Blueback herring

The blueback herring, blueback shad, or summer shad (Alosa aestivalis) is an anadromous species of herring from the east coast of North America, with a range from Nova Scotia to Florida. Blueback herring form schools and are believed to migrate offshore to overwinter near the bottom.

Blueback herring
Scientific classification
Kingdom: Animalia
Phylum: Chordata
Class: Actinopterygii
Order: Clupeiformes
Family: Clupeidae
Genus: Alosa
A. aestivalis
Binomial name
Alosa aestivalis
(Mitchill, 1814)
Alosa aestivalis

These fish are silvery in color, have a series of scutes (modified, spiny and keeled scales) along their bellies, and are characterized by deep bluish-green backs.[2] They reach a maximum size of approximately 40 centimetres (16 in) and are believed to live up to 8 years. The most distinguishing characteristic of this species is the black to dusky color of its peritoneum (the lining of the abdominal cavity).[2] It is one of the "typical" North American shads. They are often confused with alewifes because blueback shad and alewives are difficult to distinguish from one another, and together these two species are often regarded collectively as "river herring". Alewives have larger eyes, greater body depth, and pearly to white peritoneal linings.

This fish has, in the past, been used as a baitfish for the lobster fishing industry. It is also used for human consumption, usually smoked. It is caught (during its migration up stream) using large dip nets to scoop the fish out of shallow, constricted areas on its migratory streams and rivers.


The native range of this fish is found along the Atlantic Coast from Cape Breton, Nova Scotia, to the St. Johns River, Florida. During spawning season, it migrates into coastal rivers.

Non-indigenous occurrences

Blueback shad were first collected in Lake Ontario in 1995, and have been collected from the Tennessee River in Georgia and Tennessee; Oneida Lake, the Oswego River, and Lake Champlain in New York. In North Carolina, blueback shad were introduced into the Savannah, Broad, and Yadkin River basins, and into non-native areas of the Cape Fear and Roanoke River basins. It has been introduced to an unspecified location in the Chesapeake Bay basin in Pennsylvania. They have been collected in Lake Jocassee, Lake Keowee, Picalet River, Broad River, and Lake Murray in South Carolina. Stock obtained from the Cooper River, South Carolina, was released in Texas by the Texas Parks and Wildlife Department in Lake Theo, Briscoe County, and at an unidentified research site in North Texas in 1982 (and in the upper Red River drainage). Bluebacks have been collected from Lake Champlain, Vermont, and have been stocked in several inland reservoirs in Virginia, including Smith Mountain Lake, Occoquan Reservoir, Kerr Reservoir, and Lakes Anna, Brittle, and Chesdin. It is established as a species in Texas, New York, North Carolina, Vermont, and Virginia.


This fish is anadromous, living in marine systems and spawning in deep, swift freshwater rivers with hard substrates. It migrates to spawning grounds in the spring. In Connecticut, blueback shad spawn in 14 to 17 °C (57 to 63 °F) water, usually later in the spring than the alewife. During spawning, many eggs are deposited over the stream bottom, where they stick to gravel, stones, logs, or other objects. Juveniles spend three to seven months in fresh water, then migrate to the ocean. The blueback shad is a planktivorous forage species.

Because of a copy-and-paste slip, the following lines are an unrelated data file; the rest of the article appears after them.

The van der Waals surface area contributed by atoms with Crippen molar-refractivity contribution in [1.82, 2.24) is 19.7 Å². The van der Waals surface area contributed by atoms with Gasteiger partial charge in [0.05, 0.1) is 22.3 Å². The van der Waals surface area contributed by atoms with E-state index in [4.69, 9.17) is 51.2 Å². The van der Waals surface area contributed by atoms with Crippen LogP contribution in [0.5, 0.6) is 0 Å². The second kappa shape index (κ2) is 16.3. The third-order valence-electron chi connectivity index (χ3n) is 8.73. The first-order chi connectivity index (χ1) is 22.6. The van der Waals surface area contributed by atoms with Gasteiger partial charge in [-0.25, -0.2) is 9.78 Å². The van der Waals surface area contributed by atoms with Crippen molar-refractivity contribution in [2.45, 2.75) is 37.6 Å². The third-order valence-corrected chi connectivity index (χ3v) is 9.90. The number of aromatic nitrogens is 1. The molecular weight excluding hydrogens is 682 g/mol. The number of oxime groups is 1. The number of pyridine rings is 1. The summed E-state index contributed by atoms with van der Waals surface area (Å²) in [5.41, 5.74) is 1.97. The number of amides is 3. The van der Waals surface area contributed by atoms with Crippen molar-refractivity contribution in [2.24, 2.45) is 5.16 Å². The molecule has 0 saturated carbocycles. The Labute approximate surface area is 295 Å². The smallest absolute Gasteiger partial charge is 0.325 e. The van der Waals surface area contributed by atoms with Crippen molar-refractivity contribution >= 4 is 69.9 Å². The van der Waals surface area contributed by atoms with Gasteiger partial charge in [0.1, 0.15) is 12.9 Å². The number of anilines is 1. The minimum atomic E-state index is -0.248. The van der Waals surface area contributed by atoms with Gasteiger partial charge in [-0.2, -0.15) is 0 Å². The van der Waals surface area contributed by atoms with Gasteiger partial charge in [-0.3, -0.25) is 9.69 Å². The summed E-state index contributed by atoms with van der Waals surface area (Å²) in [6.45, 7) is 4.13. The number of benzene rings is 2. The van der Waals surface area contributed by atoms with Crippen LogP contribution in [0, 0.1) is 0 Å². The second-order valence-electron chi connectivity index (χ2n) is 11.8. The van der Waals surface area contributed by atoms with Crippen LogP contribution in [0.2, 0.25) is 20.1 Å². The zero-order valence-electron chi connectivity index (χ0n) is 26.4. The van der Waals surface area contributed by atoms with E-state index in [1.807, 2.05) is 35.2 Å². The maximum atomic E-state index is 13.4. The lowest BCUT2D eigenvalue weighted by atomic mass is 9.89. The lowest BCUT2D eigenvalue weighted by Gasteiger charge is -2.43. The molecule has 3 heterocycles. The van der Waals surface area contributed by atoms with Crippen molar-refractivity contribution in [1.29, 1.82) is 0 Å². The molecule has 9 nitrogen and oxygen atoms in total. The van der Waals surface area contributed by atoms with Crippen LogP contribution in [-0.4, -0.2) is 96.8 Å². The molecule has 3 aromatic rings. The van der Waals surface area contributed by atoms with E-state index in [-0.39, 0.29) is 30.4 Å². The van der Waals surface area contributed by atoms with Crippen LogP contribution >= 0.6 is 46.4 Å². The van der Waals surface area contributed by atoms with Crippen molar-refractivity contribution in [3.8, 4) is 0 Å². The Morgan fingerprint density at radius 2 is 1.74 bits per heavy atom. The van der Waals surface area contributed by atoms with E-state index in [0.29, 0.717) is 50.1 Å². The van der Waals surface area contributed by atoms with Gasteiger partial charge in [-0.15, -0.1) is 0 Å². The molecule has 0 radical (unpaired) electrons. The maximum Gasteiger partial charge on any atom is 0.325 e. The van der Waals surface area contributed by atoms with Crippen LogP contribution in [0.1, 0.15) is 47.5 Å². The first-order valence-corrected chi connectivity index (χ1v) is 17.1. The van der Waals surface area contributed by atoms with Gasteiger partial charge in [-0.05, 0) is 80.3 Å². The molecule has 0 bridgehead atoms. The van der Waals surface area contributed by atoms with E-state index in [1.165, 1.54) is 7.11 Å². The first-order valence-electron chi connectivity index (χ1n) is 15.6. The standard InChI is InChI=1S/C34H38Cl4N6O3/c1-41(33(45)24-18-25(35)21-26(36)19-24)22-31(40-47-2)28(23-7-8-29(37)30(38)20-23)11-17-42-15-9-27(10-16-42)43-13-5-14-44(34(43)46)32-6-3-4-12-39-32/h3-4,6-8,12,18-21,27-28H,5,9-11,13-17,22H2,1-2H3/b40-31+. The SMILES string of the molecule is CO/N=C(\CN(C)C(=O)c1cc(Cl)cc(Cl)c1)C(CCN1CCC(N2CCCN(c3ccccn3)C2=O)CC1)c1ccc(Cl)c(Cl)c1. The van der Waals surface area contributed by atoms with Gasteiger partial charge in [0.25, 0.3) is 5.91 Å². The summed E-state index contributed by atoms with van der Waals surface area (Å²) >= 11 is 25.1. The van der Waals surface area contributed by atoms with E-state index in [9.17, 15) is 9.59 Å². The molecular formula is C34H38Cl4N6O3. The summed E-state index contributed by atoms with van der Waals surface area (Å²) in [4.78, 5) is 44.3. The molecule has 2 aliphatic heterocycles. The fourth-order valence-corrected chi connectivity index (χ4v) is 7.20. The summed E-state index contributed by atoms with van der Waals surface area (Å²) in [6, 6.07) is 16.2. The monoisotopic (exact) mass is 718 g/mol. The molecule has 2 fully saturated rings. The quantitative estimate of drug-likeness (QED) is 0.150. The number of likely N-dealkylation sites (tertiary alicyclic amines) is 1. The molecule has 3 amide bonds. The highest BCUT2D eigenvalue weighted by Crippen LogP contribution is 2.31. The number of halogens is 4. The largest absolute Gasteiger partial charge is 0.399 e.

Blueback herring spawn from late March through mid-May, depending on latitude. Females usually mature by age five and produce between 60,000 and 103,000 eggs. Males generally mature earlier at between 3 and 4 years of age and at a smaller size than the females. For both species, adults migrate quickly downstream after spawning and little is known about their life history while in the marine environment; however, they are believed to be capable of migrating long distances (over 1,900 kilometres (1,200 mi)).


Blueback populations have exhibited drastic declines throughout much of their range. There are several threats that have most likely contributed to their decline. These threats include: loss of habitat due to decreased access to spawning areas from the construction of dams and other impediments to migration; habitat degradation; fishing; and increased predation due to recovering striped bass populations.

In response to the declining trend for river herring, the states of Alabama, Massachusetts, Rhode Island, Connecticut, Virginia, Delaware and North Carolina have instituted moratoriums on taking and possession.

The blueback herring is a U.S. National Marine Fisheries Service Species of Concern. Species of Concern are those species about which the U.S. Government's National Oceanic and Atmospheric Administration, National Marine Fisheries Service, has some concerns regarding status and threats, but for which insufficient information is available to indicate a need to list the species under the U.S. Endangered Species Act (ESA).


  1. NatureServe (2013). "Alosa aestivalis". IUCN Red List of Threatened Species. 2013: e.T201946A2730890. doi:10.2305/IUCN.UK.2013-1.RLTS.T201946A2730890.en. Retrieved 12 November 2021.
  2. "Blueback Herring". Virginia Department of Wildlife Resources. 2023. Retrieved 1 January 2023.
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  • Winkelman, D. L. and M. J. Van Der Avyle. 2002. A comparison of diets of blueback herring (Alosa aestivalis) and threadfin shad (Dorosoma petenense) in a large southeastern reservoir. Journal of Freshwater Ecology, 17(2): 209-221.
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